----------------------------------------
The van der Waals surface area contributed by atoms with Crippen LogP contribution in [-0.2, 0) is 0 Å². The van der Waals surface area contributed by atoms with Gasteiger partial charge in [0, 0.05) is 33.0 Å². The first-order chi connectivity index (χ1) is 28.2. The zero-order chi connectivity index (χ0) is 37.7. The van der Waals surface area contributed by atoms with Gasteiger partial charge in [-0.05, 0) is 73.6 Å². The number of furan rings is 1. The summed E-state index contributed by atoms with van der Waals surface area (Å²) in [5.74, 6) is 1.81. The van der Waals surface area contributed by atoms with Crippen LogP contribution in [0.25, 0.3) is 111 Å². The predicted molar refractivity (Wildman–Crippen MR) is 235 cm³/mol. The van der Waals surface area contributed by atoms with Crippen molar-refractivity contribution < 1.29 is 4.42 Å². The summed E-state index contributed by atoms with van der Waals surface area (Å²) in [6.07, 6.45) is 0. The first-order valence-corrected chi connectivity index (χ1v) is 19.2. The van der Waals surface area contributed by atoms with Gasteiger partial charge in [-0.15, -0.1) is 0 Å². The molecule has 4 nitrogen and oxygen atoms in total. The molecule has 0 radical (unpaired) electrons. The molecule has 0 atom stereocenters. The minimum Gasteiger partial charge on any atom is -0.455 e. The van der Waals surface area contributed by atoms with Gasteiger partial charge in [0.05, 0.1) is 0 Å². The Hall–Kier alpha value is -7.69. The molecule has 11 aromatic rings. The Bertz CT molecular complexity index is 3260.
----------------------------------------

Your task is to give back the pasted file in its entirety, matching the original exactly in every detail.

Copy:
The van der Waals surface area contributed by atoms with Crippen LogP contribution in [-0.2, 0) is 0 Å². The van der Waals surface area contributed by atoms with Gasteiger partial charge in [0, 0.05) is 33.0 Å². The first-order chi connectivity index (χ1) is 28.2. The zero-order chi connectivity index (χ0) is 37.7. The van der Waals surface area contributed by atoms with Gasteiger partial charge in [-0.05, 0) is 73.6 Å². The number of furan rings is 1. The summed E-state index contributed by atoms with van der Waals surface area (Å²) in [5.74, 6) is 1.81. The van der Waals surface area contributed by atoms with Crippen LogP contribution in [0.25, 0.3) is 111 Å². The predicted molar refractivity (Wildman–Crippen MR) is 235 cm³/mol. The van der Waals surface area contributed by atoms with Crippen molar-refractivity contribution < 1.29 is 4.42 Å². The summed E-state index contributed by atoms with van der Waals surface area (Å²) in [6.07, 6.45) is 0. The first-order valence-corrected chi connectivity index (χ1v) is 19.2. The van der Waals surface area contributed by atoms with Gasteiger partial charge in [-0.15, -0.1) is 0 Å². The molecule has 4 nitrogen and oxygen atoms in total. The molecule has 0 radical (unpaired) electrons. The molecule has 0 atom stereocenters. The minimum Gasteiger partial charge on any atom is -0.455 e. The van der Waals surface area contributed by atoms with Gasteiger partial charge in [0.05, 0.1) is 0 Å². The Hall–Kier alpha value is -7.69. The molecule has 11 aromatic rings. The Bertz CT molecular complexity index is 3260.